Sorry, Chuck Todd, But Reporters Are Not The Referees Of Politics
Sean Davis
By

Chuck Todd, a reporter for NBC News and the host of NBC’s Meet The Press, appeared to imply on Twitter earlier today that reporters in politics are really no different than referees in sports. And that probably seems like a really great analogy if you’re someone who’s completely ignorant about reporters, politics, referees, and sports. If you happen to be an individual who knows a little something about any of those topics, then the inanity of Chuck Todd’s equivalence is readily apparent.


That declaration from Chuck Todd raises so many questions. Questions like, “You’re not really that dumb are you?” and “What brand of paint did you just huff off camera?”

The implication from Todd is that he and his reporter friends are just independent arbiters of the daily goings-on of politics. They have no skin in the game. They’re irrefutable experts on the rules. They’re highly qualified. They don’t care who wins or loses, just so long as the rules are followed.

The big problem is that the only people who believe these assumptions about Chuck Todd and his reporter friends are Chuck Todd and his reporter friends.

The thing about sports and politics is that there’s really not all that much in common between sports and politics. People who are familiar with sports and politics understand this.

In sports, there are defined, discrete sets of rules that apply to both teams or competing players. Everyone knows precisely what those rules are. There is often a scoreboard that keeps track of how much time is left, how many fouls the teams have committed, and how many points, runs, goals, etc. have been scored by either team. It is the job of the referee to determine that the rules are followed and applied evenly and fairly to everyone competing. Those referees are always appointed by the organization overseeing the competition, and only after they’ve completed extensive training in the rules and demonstrated their qualifications and abilities to the satisfaction of their employers who oversee these athletic competitions.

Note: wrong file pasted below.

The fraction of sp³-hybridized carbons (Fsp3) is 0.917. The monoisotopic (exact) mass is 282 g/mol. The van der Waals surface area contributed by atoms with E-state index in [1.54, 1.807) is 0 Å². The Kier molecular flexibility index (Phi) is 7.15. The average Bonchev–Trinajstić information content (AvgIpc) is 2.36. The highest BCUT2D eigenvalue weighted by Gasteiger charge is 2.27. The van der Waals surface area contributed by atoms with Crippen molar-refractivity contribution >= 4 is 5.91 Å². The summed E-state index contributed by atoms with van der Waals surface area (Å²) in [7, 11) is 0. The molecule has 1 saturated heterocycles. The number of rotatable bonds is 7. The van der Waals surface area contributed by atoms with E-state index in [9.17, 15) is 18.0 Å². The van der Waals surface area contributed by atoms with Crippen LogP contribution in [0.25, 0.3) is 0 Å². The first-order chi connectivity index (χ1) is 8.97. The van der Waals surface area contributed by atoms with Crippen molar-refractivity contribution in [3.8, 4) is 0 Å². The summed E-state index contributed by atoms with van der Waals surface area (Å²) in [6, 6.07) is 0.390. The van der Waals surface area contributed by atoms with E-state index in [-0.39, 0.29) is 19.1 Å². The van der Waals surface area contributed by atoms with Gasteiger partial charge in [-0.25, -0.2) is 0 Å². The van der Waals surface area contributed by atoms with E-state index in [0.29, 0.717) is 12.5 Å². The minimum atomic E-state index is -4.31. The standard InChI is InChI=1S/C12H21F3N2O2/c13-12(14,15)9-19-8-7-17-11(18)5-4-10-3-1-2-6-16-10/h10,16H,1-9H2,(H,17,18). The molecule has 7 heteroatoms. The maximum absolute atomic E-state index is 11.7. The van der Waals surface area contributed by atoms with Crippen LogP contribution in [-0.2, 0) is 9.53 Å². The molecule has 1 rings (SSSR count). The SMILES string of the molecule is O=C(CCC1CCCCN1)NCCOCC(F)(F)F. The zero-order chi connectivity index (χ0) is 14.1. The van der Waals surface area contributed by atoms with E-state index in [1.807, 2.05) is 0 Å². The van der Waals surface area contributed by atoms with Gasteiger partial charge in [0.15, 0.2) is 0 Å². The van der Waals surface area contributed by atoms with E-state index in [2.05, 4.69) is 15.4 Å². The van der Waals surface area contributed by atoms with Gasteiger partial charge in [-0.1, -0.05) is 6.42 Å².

Now let’s look at how political campaigns and elections work. For starters, they’re not run by media organizations, so it’s unclear how, exactly, media organizations would get to fill the role of officially sanctioned referees. As far as rules for candidates are concerned, the only formal ones are in the areas of campaign organization, fundraising, and expenditures. In federal elections, the Federal Election Commission generally conducts oversight in these areas to make sure everyone is following the rules.

There are zero formal rules when it comes to pretty much every other aspect of a campaign. There are no rules about how many ads you can run, how many debates you must agree to, when it’s okay to go negative, how often you have to make yourself available to voters and the media, when it’s okay to dodge a question, what color tie you should wear, which tax policy is best, how many jobs you’re supposed to say you can create, what your budget should look like, which states or cities you should visit, and so on.

In political campaigns, there’s just one scoreboard: the one that shows the tally of voters after they’ve all been counted. In this area you also have some formal rules and elected or appointed judges to ensure that they’ve been followed, but for the most part, the referees who determine what gets posted on the scoreboard are the actual voters.

When you compare the two areas of sports and politics, you quickly see that they don’t have much in common at all. There is one area, though, in which they’re very similar, but the similarity is not one that Chuck Todd and his campaign reporter friends are going to like. Sports and politics are similar in that there is zero formal adjudicatory role given to media organizations and their employees. None. Zip. Zilch. Nada.